The purpose of this article is to examine the international legal aspects of African indebtedness. It addresses the various international responses, both African and otherwise, which have evolved in relation to the debt position. Furthermore, the article considers what norms of general international law may be invoked in a bid to resolve this important contemporary problem facing Africa and the international community.
The political developments in the erstwhile communist bloc will have an effect both on public international law in general, and on South Africa's position in the international community. For the purposes of this article a detailed discussion of the various political, constitutional, military and economic changes affecting Eastern Europe were unnecessary. The article includes a synopsis of the general political and constitutional trends which may affect public international law, as public international law is based not on the particularities of any specific country, but reflects the practice of a particular region or of the international community as a whole.
In this exploratory article it was sought to show that the legal aspects of weather modification are of topical interest in southern Africa. Weather modification has been governed by the South African Water Act since 1972, and a system of administrative control has been established through licensing and criminal sanction. In property law weather modification involves problems regarding rights to clouds, air and precipitation. Weather modification activities also involve potential delictual liability for property damage or nuisance; and proof of causation is the most important problem facing a plaintiff Weather modification also has implications for international law , and a comprehensive international treaty on the subject is desirable.
The valuable role that investigative journalism plays in a democratic society, in as much as the public is informed of matters in which they may have a legitimate interest, must never be underestimated. Yet, in performing this role, the media often comes into conflict with the law of contempt. No responsible journalist or member of the public wants to see a trial conducted by the media, but it must always be recognised that conflicting interests may be present. It is therefore indeed conceivable that there may be circumstances where the possibility of prejudice to a litigant may be required to yield to superior considerations, for example the right of the public to be informed of a matter which is of vital public interest (and not merely of interest to the public). It is submitted that in this respect a distinction can be drawn between pending criminal proceedings and pending civil proceedings in so far as the freedom of the individual is not at stake in the latter case. There is no final or foolproof method to distinguish between a mala fide plaintiff in defamation proceedings and a bona fide one. In the author's view the recognition of a ground of justification based on the public interest, excluding the unlawfulness of publication of information regarding a pending defamation case, will at least confine the extent to which the law is presently open to abuse.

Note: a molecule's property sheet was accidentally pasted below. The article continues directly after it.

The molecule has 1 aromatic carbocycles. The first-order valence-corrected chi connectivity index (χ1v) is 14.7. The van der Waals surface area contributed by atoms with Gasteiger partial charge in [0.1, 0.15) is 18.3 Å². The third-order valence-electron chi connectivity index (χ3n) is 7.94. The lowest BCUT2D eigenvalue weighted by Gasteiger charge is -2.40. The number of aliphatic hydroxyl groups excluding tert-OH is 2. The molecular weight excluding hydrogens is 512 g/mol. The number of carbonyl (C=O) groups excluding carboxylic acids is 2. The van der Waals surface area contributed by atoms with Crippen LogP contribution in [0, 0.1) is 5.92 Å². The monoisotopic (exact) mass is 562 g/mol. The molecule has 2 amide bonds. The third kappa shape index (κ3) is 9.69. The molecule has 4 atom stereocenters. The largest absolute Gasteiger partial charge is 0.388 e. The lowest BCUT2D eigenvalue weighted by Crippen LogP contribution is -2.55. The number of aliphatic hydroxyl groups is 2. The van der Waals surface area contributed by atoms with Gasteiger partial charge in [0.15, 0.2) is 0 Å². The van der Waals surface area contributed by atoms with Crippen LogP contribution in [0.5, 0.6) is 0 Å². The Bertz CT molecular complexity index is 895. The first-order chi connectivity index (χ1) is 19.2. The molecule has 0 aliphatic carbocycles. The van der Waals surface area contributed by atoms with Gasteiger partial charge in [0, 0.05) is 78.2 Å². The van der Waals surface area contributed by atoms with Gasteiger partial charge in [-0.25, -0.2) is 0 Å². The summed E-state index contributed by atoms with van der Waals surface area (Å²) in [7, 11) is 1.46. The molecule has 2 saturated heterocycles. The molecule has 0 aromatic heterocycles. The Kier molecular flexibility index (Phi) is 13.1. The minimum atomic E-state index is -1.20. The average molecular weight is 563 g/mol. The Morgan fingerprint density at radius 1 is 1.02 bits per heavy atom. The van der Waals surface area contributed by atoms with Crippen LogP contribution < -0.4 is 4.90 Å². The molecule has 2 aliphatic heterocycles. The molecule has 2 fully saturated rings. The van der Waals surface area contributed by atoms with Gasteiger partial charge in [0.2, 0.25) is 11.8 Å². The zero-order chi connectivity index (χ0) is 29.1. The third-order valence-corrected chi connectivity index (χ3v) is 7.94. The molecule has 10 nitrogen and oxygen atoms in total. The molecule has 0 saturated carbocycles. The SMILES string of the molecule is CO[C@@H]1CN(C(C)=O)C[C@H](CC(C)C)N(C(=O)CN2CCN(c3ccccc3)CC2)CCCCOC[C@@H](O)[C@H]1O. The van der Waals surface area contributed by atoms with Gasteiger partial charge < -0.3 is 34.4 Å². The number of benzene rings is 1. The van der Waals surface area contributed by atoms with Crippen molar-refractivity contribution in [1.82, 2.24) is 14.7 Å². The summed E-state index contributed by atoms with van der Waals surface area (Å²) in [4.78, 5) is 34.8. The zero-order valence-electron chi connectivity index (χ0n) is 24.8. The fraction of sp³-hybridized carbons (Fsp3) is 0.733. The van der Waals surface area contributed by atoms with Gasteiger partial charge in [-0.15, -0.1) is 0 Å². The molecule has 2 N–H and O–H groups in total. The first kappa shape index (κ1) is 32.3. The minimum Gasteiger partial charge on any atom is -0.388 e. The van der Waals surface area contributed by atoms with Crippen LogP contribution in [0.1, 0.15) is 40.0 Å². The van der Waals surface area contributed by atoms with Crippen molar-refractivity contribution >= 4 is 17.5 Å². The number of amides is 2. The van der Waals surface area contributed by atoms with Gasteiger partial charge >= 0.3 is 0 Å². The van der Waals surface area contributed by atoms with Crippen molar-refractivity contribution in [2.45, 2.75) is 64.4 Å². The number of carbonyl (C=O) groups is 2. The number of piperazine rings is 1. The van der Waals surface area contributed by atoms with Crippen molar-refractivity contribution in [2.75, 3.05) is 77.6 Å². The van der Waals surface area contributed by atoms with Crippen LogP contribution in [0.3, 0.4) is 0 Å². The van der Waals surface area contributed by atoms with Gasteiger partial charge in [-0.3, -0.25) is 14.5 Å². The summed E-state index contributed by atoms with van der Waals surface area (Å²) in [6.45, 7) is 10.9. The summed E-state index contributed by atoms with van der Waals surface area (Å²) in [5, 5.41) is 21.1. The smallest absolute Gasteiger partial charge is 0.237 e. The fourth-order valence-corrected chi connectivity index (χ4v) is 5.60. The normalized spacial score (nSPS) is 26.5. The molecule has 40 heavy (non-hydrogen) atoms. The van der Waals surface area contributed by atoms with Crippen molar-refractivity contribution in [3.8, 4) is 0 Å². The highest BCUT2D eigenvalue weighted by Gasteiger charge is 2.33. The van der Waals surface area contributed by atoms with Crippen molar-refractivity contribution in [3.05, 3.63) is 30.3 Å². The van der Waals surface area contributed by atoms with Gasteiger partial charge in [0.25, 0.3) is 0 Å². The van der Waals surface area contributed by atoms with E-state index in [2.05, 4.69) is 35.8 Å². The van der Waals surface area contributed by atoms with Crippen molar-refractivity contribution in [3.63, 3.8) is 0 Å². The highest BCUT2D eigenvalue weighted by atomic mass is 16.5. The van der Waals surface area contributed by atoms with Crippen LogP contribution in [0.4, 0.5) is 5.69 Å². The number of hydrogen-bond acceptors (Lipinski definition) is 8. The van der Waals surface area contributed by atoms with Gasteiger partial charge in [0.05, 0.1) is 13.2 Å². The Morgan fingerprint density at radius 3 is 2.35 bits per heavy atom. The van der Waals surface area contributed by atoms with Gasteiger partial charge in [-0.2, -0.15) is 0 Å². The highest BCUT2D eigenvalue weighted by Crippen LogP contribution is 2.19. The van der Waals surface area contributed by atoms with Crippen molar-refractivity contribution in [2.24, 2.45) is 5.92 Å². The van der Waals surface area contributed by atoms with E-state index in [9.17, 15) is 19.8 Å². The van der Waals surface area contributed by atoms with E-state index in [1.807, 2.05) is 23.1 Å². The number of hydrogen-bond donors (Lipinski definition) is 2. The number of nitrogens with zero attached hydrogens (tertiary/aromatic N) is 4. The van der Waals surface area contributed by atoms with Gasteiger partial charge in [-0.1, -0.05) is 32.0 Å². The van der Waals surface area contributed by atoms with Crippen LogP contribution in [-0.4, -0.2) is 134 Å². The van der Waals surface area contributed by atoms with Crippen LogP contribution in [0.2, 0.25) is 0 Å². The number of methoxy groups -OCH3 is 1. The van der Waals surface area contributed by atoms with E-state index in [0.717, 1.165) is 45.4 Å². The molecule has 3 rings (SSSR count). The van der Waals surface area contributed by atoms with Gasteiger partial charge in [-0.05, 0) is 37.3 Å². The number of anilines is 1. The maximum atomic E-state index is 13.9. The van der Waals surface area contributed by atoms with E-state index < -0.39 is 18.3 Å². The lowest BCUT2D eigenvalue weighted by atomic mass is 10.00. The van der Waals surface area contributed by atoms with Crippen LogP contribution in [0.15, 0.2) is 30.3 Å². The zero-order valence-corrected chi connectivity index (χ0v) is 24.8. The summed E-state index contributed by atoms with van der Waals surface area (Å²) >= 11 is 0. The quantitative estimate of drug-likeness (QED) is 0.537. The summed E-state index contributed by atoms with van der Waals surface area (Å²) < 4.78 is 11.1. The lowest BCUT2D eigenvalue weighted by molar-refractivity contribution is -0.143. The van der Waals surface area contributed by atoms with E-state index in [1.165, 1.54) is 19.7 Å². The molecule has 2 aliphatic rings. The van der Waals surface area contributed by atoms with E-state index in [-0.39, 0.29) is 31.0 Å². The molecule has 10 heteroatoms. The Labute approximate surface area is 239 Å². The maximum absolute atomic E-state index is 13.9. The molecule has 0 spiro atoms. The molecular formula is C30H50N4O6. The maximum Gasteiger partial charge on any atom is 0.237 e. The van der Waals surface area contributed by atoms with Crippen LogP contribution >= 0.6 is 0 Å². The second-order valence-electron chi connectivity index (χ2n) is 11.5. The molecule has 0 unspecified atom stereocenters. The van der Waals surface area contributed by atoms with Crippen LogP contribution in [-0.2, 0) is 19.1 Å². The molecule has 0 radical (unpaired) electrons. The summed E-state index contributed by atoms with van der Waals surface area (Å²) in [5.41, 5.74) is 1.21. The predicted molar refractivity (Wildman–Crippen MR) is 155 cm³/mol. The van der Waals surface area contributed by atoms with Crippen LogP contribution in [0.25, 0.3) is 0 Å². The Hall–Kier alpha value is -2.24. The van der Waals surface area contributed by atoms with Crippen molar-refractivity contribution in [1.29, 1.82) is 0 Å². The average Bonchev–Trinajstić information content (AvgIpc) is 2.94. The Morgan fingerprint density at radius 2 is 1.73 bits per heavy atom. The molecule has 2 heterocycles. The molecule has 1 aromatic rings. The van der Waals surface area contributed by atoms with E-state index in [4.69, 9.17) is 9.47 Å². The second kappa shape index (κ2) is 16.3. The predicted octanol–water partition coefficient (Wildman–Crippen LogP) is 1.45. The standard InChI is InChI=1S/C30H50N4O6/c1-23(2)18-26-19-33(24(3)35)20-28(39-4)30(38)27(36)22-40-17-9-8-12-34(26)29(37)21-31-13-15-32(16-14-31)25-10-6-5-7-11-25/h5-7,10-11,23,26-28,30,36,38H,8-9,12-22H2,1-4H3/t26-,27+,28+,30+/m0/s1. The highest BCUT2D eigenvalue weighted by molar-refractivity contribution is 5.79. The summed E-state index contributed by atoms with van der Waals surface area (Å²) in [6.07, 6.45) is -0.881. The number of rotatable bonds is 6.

In its explanatory memorandum on the Matrimonial Property BILL 1984, the Department of Justice stated that in order to ensure the stability of marriage it was imperative that legislation reflect the principles of the modern marriage namely equality, community of interests and unity; and that the Bill endeavoured to reconcile the law with prevailing social views. It is suggested that in keeping with the prevailing views of the 1990s, community of interests and unity should not be stressed at the expense of equality.
It is common knowledge that Malawi is a very strong member of two regional organisations, namely: the Preferential Trade Area (PTA) and the Southern Africa Development Coordination Conference (SADCC). The principal aim of both of these organisations is the enhancement of trade among the member states. This means that the various governments within these organisations should embark on a deliberate campaign to encourage intra-regional trade. However, increased trade amongst the member states will naturally mean that disputes of an international nature will arise between the contracting parties. One method of dispute settlement is by arbitration. In this article the author examines the Malawian Arbitration Act. The provisions of this Act are analysed, followed by a discussion on how the Act is applied in practice, including references to decided cases. Finally, the suitability of the Act is considered for the determination of international commercial disputes; and if it is not, what can be done to rectify the situation.
In this contribution the current legal developments in Bophuthatswana, Ciskei, Lesotho, Malawi, South Africa, Transkei, Venda and Zimbabwe with regards to principal legislation, government notices and judicial decisions are briefly descriptionbed.